Roy Williams won his 800th game on Monday, and after he said, “I hope that I get a few more. I really do.” By games, Williams, the North Carolina coach, became the second-fastest to reach 800 victories, only behind Adolph Rupp. By seasons, Williams is the fastest to reach 800.
Only seven other Division I men’s college basketball coaches have won as many games as Williams has (Mike Krzyzewski, 1057; Jim Boeheim, 996 (895, according to the NCAA, after 101 wins were vacated); Bob Knight, 899; Dean Smith, 879; Jim Calhoun, 877; Rupp, 876; and Eddie Sutton, 806).
Now the question is how many milestones Williams has left.
He has said – and he reiterated recently – that he plans to coach for five to nine more years. If he goes toward the longer end of that timeline, and if UNC continues to win at its current pace, then Williams at some point, perhaps as early as 2025, would win his 1,000th game.
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Krzyzewski, the Duke coach, is the only men’s basketball coach who has won that many. He crossed the milestone during the 2014-15 season, his 40th as a head coach. Williams, meanwhile, won his 800th game in his 29th season.
UNC has averaged 28 victories per season over the last five years. Let’s say UNC finishes this season with 30 wins – a conservative estimate, perhaps – and averages 25 (another conservative estimate, given Williams’ record to this point) until he decides to retire.
That’d give him 988 victories by the end of the 2024-25 season. That’s another seven seasons from now, and Williams, who will turn 67 on Aug. 1, will be approaching his 75th birthday. Does he want to coach until he’s 75? He hasn’t said he wouldn’t like to coach that long.
And another seven years – or eight, or nine – fits into the timeline that Williams has outlined. If UNC does average 25 victories during the next seven years, Williams would have a chance to win his 1,000th game either in late 2025 or early 2026.
There are a couple of factors that could preclude Williams’ pursuit of 1,000 victories – if it’s a goal that he’s pursuing at all. The first is health. Williams is moving around much better since his knee replacement surgery over the summer, but last season – before the surgery – was a painful ordeal.
Williams went through a cancer scare in 2012, and he might have his other knee (the left one) replaced, too. After his latest surgery, Williams appears to be pain-free. The grimaces and painful expressions so frequent a season ago haven’t been around this season.
Even so, remaining healthy is a moving target. At Duke, Krzyzewski is out indefinitely following another back surgery, one to correct a problem that kept him in almost constant pain. The day-in, day-out grind of coaching is demanding, and it becomes more and more challenging as every year passes. And so, physically, coaching long enough to reach 1,000 victories will be an exhausting challenge for Williams.
Another factor: the “junk,” as Williams likes to put it, with the ongoing NCAA investigation. A mention of men’s basketball is back in the notice of allegations – the third one UNC has received in this case – and it’s anybody’s guess what that means, in terms of penalties and sanctions.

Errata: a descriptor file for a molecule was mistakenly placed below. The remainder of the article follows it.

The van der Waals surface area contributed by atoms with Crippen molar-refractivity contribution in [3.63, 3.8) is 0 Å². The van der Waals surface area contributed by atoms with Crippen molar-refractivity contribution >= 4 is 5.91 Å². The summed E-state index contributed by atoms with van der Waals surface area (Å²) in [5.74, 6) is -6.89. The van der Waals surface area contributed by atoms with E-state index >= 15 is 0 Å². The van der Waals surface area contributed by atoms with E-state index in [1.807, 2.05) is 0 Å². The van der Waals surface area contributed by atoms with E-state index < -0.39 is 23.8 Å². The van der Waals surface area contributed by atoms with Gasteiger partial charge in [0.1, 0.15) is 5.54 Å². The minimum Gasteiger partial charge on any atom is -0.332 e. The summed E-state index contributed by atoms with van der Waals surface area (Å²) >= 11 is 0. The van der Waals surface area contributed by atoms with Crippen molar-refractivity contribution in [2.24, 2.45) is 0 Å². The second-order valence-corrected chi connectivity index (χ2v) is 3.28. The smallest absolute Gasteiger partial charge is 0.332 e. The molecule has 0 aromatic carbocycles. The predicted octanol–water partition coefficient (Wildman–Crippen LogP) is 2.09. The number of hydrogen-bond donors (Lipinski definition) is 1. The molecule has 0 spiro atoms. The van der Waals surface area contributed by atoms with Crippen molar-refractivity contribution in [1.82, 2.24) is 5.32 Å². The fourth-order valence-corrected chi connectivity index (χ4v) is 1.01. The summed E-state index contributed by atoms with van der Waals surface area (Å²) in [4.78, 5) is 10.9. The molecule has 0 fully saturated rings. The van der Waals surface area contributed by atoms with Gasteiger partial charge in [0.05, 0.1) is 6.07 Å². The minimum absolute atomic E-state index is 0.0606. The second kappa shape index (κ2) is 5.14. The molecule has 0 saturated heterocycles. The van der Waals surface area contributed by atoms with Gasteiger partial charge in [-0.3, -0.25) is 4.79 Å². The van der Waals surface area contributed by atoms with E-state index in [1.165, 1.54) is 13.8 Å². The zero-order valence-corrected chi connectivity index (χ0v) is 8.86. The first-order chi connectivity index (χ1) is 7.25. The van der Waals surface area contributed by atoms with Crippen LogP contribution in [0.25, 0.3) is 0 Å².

Does Williams have victories vacated, even though he hasn’t been accused of wrongdoing? It seems unlikely, given the way the NCAA enforcement staff has constructed its case against UNC, but with the unpredictability of the NCAA, and this specific case, it seems almost anything is possible.
One thing is clear enough, though: Williams wants to help lead UNC to the other side of the investigation, whenever it ends. Asked before the start of the season why that’s so important to him, here’s how he answered:
“I don’t want there to be any doubt about how much I love the program. I don’t want there to be any doubt about the willingness I have to work through the junk. I don’t want there to be any doubt about the fact that I was not involved in any of the junk, and have never been involved, never will be involved.
“But the competitive side is, why would you want to leave when things aren’t as rosy as they can possibly be? I’d like to think that when I leave, things will be in pretty good shape, and there won’t be any questions, won’t be doubts. But the reason I’ve stayed is because I want to coach. It has not driven me to stay, with one exception is that question.
“When I got here it was North Carolina basketball, but we had some problems. And hadn’t been to the tournament two years in a row, there was some dissatisfaction, there was some disgruntled people, everybody wasn’t on the same page. And so we got through that. I’d like to make sure that there’s not any problems when I leave.”
In answering that question Williams made another important point: He simply wants to coach.
When UNC reached the Final Four last spring, you might remember the national media pondering whether Williams had reached the end of his road. On the outside, it was perhaps a valid line of thought. Here was Williams limping around before his knee surgery, two wins away from a national championship. The years of “the junk” had clearly taken a mental toll.
So you could understand why some thought it might make sense for Williams to want to retire. What some underestimate, though, is his passion for what he’s doing, and his desire to make sure that, whenever he retires, he leaves UNC basketball in better shape than he found it in 2003 – and in the best shape it can possibly be in. That desire might well lead Williams, years from now, to 1,000 victories and beyond.